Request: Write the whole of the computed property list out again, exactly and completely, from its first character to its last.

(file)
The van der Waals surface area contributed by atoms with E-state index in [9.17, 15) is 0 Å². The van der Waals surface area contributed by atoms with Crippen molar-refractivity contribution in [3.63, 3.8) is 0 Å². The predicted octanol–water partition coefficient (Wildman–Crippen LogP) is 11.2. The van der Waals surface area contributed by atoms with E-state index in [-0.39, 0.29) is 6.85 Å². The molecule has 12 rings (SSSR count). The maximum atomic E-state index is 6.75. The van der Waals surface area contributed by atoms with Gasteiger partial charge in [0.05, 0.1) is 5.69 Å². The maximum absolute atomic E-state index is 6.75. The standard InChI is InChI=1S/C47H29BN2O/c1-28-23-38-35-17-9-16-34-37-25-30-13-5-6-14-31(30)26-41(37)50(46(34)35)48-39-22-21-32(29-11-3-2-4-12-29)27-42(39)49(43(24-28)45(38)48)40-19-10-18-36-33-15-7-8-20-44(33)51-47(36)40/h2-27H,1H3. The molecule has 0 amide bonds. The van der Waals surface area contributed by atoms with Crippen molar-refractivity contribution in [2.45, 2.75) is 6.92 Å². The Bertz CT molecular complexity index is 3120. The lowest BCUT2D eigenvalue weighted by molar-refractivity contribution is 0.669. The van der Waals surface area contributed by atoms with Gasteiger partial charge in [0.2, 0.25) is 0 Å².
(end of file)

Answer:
The van der Waals surface area contributed by atoms with E-state index in [9.17, 15) is 0 Å². The van der Waals surface area contributed by atoms with Crippen molar-refractivity contribution in [3.63, 3.8) is 0 Å². The predicted octanol–water partition coefficient (Wildman–Crippen LogP) is 11.2. The van der Waals surface area contributed by atoms with E-state index in [-0.39, 0.29) is 6.85 Å². The molecule has 12 rings (SSSR count). The maximum atomic E-state index is 6.75. The van der Waals surface area contributed by atoms with Gasteiger partial charge in [0.05, 0.1) is 5.69 Å². The maximum absolute atomic E-state index is 6.75. The standard InChI is InChI=1S/C47H29BN2O/c1-28-23-38-35-17-9-16-34-37-25-30-13-5-6-14-31(30)26-41(37)50(46(34)35)48-39-22-21-32(29-11-3-2-4-12-29)27-42(39)49(43(24-28)45(38)48)40-19-10-18-36-33-15-7-8-20-44(33)51-47(36)40/h2-27H,1H3. The molecule has 0 amide bonds. The van der Waals surface area contributed by atoms with Crippen molar-refractivity contribution in [2.45, 2.75) is 6.92 Å². The Bertz CT molecular complexity index is 3120. The lowest BCUT2D eigenvalue weighted by molar-refractivity contribution is 0.669. The van der Waals surface area contributed by atoms with Gasteiger partial charge in [0.2, 0.25) is 0 Å².